Who Is, and who Should Be, the Principal Beneficiary of English Copyright Law?
Adding the moral sense, authors alone should be the principal beneficiary. For one, they are the source of the creativity and skills that bring about the work, while those involved in commercial exploitation are only helping in distribution and promotion. Their creativity should be rewarded and encouraged by the law. As above stated , authors' concerns are not merely commercial, they need encouragement and incentive other than pecuniary rewards.
Those involved in commercial exploitation concern mostly in money matter, financial rewards alone can draw them into the business. It is enough for the law to recognise and protect their economic rights. Moreover, when benefiting authors, publishers can have a better quantity and quality of work that they can publish, thus having a greater reward. It follows that the public at large can also enjoy more and better works, and are benefited.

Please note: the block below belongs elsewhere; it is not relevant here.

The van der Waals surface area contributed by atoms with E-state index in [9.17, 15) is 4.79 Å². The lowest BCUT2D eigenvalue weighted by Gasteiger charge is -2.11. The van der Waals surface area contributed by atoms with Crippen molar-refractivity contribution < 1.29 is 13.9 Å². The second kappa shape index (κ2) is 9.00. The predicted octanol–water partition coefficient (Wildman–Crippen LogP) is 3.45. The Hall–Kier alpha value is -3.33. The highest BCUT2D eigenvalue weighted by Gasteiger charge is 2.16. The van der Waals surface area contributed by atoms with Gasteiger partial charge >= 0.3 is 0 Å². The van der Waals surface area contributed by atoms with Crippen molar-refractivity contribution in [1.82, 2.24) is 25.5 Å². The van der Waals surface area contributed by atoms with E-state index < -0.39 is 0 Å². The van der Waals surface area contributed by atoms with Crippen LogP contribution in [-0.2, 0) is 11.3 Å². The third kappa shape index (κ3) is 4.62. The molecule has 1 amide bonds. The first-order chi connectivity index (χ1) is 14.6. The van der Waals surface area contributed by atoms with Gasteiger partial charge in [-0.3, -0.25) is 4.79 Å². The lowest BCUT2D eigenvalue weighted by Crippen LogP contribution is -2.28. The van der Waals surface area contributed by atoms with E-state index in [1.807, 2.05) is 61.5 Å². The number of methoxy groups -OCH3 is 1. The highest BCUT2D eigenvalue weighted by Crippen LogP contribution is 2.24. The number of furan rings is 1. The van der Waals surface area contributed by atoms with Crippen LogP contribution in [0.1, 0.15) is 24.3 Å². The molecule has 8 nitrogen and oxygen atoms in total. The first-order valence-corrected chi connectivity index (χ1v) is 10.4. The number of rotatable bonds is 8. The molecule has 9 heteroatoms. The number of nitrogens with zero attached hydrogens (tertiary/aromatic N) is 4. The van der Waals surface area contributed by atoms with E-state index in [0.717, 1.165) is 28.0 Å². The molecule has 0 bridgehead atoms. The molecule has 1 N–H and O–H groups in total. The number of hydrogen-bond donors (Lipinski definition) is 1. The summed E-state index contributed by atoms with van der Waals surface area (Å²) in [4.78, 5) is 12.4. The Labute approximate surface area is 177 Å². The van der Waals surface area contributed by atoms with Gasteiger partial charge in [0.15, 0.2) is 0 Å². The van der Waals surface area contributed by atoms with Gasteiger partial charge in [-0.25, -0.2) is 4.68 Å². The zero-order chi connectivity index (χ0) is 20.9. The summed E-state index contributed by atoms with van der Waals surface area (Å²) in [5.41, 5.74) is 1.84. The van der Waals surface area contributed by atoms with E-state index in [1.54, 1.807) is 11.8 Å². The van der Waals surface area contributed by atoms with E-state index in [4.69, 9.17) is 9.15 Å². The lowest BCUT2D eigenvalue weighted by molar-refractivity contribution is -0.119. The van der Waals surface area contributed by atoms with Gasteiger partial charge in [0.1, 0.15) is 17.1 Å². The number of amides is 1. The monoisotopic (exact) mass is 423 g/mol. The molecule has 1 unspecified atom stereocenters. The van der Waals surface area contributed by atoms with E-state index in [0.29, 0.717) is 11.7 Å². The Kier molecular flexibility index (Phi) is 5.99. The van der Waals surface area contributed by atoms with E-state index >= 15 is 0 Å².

Authors, as the source of the creativity of the copyright works and the benefit of such works, should therefore be the principal beneficiary of the English copyright law.
As argued above, the principal beneficiary of English copyright law is author. While performers' rights are still under-developed, it may develop into similar footings with authors in the near future. Authors and performers, according to the justification of copyright law, considering necessary and morality, should be the principle beneficiary of the copyright law.